Recognizing the Clinical Features of MOGAD for Diagnosis: Eoin P. Flanagan, MB, BCh


The professor of neurology at Mayo Clinic talked about how MOG antibody-associated disease can be diagnosed through specific antibody tests, highlighting its distinct clinical and MRI features. [WATCH TIME: 4 minutes]

WATCH TIME: 4 minutes

"One thing we were highlighting is that in MOGAD, it doesn't tend to form scars, and the lesions often resolve, which is very different from MS."

Myelin oligodendrocyte glycoprotein (MOG)-associated disease (MOGAD) is a rare antibody-mediated inflammatory demyelinating disorder of the central nervous system. Although the clinical presentation of MOGAD might resemble neuromyelitis optica spectrum disorder (NMOSD), most experts regard it as a distinct condition with a different immune system pathology than NMOSD. MOG is a molecule on the outer membrane of myelin sheaths expressed in the brain, spinal cord, and optic nerves. Research shows that the specific outmost location of myelin makes it a potential target for autoimmune antibodies and cell-mediated responses in the demyelinating processes.1

Accurate diagnosis of MOGAD relies on the identification of pathogenic MOG antibodies in the patient’s serum using precise and sensitive methods, preferably with optimized cell-based assays (CBA) as recommended by researchers.1 MRI imaging can also aid in distinguishing MOGAD from other neuroinflammatory disorders such as multiple sclerosis (MS) and NMOSD. Despite the limited randomized controlled trials in MOGAD, reported observational data suggest that high-dose steroids and plasma exchange may help to treat acute attacks. Additionally, immunosuppressive therapies such as steroids, oral immunosuppressants, and rituximab are recommended by clinicians as a treatment for managing MOGAD.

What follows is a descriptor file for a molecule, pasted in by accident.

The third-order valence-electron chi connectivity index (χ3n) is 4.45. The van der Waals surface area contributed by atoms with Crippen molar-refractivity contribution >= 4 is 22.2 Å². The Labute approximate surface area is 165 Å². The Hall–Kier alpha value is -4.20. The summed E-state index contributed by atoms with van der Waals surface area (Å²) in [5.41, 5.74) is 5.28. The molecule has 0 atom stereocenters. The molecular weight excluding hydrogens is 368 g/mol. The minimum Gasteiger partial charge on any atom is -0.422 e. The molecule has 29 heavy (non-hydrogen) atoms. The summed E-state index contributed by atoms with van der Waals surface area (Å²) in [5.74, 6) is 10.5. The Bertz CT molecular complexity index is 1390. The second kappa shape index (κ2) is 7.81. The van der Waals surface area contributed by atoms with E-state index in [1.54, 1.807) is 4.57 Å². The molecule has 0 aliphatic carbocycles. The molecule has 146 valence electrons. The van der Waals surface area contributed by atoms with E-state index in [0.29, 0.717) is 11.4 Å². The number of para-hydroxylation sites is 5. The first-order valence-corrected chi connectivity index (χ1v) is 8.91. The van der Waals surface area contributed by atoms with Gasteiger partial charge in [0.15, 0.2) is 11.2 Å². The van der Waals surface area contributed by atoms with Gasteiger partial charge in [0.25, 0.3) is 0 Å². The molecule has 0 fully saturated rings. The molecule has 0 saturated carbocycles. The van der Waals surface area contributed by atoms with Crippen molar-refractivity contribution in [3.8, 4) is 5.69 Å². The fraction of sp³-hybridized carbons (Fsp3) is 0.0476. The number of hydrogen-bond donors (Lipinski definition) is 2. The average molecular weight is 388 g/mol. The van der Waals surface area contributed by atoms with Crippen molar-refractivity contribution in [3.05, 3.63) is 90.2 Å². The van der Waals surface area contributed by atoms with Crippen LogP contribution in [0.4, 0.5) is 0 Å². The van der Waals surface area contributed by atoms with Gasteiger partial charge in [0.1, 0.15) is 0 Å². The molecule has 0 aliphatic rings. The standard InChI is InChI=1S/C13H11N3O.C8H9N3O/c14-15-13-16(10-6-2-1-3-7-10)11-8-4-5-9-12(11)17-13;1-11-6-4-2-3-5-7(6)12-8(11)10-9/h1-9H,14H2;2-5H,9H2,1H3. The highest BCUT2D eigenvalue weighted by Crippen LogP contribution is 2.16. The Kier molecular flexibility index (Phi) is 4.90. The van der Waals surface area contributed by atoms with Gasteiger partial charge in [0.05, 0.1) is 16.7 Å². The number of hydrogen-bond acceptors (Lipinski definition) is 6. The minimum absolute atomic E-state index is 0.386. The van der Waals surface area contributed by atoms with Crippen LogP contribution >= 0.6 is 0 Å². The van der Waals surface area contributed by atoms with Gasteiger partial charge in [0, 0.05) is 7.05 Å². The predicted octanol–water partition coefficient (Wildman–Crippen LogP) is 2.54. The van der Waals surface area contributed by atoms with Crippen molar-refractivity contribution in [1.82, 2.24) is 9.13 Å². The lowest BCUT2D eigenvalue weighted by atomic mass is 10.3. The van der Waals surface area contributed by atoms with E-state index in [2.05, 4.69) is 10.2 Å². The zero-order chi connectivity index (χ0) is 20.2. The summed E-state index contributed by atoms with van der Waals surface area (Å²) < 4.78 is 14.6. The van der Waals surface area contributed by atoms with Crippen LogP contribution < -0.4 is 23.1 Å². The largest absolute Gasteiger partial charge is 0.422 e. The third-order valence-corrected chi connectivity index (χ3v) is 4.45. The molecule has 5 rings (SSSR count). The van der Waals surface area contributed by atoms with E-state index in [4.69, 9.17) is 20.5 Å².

Eoin P. Flanagan, MB, BCh, professor of neurology and chief of the Division of Multiple Sclerosis and Autoimmune Neurology at Mayo Clinic, presented on diagnostic clinical pearls for MOGAD at the 2024 Consortium of Multiple Sclerosis Centers (CMSC) Annual Meeting, held May 29 to June 1, in Nashville, Tennessee. At the meeting, Flanagan, who also serves as the director of the Autoimmune Neurology Fellowship, sat down in an interview with NeurologyLive® to discuss the key differences between MOGAD and MS in terms of lesion formation and resolution. He also spoke about how spinal fluid testing can be useful in diagnosing MOGAD when serum tests are inconclusive. In addition, he spoke about the current state of treatment options for MOGAD compared with NMOSD.

Click here for more coverage of CMSC 2024.

1. Ambrosius W, Michalak S, Kozubski W, Kalinowska A. Myelin Oligodendrocyte Glycoprotein Antibody-Associated Disease: Current Insights into the Disease Pathophysiology, Diagnosis and Management. Int J Mol Sci. 2020;22(1):100. Published 2020 Dec 24. doi:10.3390/ijms22010100
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